Firstly it seems to me that it will be a long and difficult road if you decide to sue your sister for so many reasons. You should seek specialist legal advice before doing so, but on the facts presented it is difficult to see how she could be found personally liable. Transferring your father’s house while acting under an LPA would almost certainly be seen as deliberate deprivation, and it is hard to see how this would be in your father’s best interests.
    Under a Power of Attorney you do not have the authority to start giving assets away before someone dies, other for customary occasions like birthdays. You would need to apply to the Court of Protection to do this.

    Finally, if the care were being provided in England you could apply for full funding, but i have no knowledge of how this works in Scotland.

    Steve Wilkes
    Head of Estate Planning

  • Angela Fitzgerald

    12th August 2016

    My parents original will left half the house to me if one parent died and then the other half to me when my other parent died. My parents then had their will reviewed a couple of years ago and was told that that was no longer legal so the will was changed to the house being left to either one or the other of them which means they are now vulnerable to care home costs. Was this advice correct?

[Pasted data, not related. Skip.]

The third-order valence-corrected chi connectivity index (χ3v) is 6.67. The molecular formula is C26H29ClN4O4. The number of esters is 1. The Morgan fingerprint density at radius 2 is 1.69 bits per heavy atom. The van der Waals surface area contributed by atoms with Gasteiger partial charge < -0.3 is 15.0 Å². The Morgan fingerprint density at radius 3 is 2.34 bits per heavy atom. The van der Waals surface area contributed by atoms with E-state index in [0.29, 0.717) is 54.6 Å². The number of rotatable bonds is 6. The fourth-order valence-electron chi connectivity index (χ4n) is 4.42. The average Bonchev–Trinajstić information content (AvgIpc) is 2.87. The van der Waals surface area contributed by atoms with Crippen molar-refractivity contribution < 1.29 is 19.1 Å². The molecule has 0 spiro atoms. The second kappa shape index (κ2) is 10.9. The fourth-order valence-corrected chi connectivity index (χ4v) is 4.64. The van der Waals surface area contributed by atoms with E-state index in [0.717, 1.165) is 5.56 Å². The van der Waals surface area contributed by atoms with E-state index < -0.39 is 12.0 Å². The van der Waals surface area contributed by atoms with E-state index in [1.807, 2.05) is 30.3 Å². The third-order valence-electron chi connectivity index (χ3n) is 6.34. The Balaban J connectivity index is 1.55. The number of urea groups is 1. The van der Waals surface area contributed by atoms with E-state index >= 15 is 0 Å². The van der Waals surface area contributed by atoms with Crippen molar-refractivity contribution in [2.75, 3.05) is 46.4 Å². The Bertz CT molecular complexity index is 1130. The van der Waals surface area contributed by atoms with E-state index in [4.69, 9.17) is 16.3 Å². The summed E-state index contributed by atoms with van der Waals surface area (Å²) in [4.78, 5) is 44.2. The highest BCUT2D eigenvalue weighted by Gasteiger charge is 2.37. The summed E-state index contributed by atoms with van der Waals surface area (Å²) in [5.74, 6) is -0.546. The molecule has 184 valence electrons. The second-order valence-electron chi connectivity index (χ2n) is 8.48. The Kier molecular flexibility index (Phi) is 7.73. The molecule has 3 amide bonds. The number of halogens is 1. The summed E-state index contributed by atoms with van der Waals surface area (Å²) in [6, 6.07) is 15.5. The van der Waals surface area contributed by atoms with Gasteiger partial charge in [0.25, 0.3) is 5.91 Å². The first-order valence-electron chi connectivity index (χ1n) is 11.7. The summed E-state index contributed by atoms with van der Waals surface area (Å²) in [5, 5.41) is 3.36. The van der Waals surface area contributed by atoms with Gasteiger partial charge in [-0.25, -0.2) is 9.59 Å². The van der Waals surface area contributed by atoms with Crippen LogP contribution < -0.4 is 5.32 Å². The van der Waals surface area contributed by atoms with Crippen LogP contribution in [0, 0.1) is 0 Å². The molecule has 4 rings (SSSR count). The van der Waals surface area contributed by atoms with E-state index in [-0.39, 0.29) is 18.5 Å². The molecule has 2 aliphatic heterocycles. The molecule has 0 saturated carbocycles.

• T G THOMAS

    25th March 2017

    If my wife and I enter into a ‘Tenants In Common’ agreement, what happens if I die. I understand that the house will go to my wife in total. If my wife then has to go into care will the Council take the house to pay for her fees?. I also understand that if she dies then the house will automatically be passed on as per our mirrored will.

    Thank you

    T G THOMAS
    Mr

  • admin

    25th March 2017

    While it is always difficult to comment on individual cases, i can say that if a couple’s property is owned as tenants in common, their share will pass under the terms of their Will when they die. In order to protect it against being used to pay for the survivor’s care fees, there needs to be a trust in the Will of the first to die. The tenants in common arrangement on it’s own is not enough.
    If you would like more specific advice please give us a call on 01473 358195.
    Stephen Wilkes
    Head of Estate Planning